The leader of the country’s opposition, it seems, simply doesn’t understand the language of international protocol. "China is a long-term friend of Australia; the US, by contrast, has been, for more than half a century, an ally of Australia. That's a term which has a specific definition as a military alliance containing reciprocal defence obligations.”

Australia – NSW

The lower house of the NSW state parliament is not called the bear pit for nothing, in fact both houses rank among the most robust, if crude, parliamentary performers on the planet. They ended the year in fitting style when yet another prominent member was punished for untoward behaviour.

National Party MP Andrew Fraser was sacked as an opposition spokesman after ‘shoving’ a female colleague during an incident on the floor of the house. He also faces further sanctions for yelling at the Government's leader of the house, John Aquilina during the incident. Fraser is just one in a long list of MPs, government and opposition, who have failed basic decency criteria this year.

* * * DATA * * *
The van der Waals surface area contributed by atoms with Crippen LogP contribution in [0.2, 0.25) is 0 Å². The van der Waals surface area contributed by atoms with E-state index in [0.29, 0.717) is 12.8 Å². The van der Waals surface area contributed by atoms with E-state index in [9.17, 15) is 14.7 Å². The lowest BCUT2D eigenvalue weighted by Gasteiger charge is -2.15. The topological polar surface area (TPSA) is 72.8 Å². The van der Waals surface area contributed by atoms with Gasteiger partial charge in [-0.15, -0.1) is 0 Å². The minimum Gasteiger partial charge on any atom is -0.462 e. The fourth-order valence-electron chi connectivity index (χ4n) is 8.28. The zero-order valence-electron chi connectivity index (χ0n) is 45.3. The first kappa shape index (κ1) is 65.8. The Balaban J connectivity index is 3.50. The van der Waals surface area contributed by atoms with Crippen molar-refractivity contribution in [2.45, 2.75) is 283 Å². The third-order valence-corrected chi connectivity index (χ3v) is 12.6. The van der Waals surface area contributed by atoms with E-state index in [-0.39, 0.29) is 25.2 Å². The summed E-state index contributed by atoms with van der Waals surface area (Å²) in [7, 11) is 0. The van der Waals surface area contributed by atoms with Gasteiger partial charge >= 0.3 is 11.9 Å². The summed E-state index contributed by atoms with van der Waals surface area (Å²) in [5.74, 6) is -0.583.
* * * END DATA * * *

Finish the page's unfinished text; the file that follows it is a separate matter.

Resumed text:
More worrying is that through all this the government managed to slip two reprehensible measures through in the dying days of parliament, both self serving to this poor excuse for government. The first was a sop to two members of the upper house, both with the rump Shooters Party.

Under an amendment to the Domestic Violence Act, successfully introduced by the NSW Shooters party on Thursday, men who have previously been the subject of apprehended violence orders that have expired will be able to have the orders revoked so they can regain gun licences. Good one NSW!

The second odious measure allows NSW Lotteries products including Saturday Lotto, Powerball and Oz Lotto and other gambling games to be sold 24/7 by phone or internet. NSW already has one of the worlds highest gambling rates, with tougher economic times surely less rather than more temptation is needed.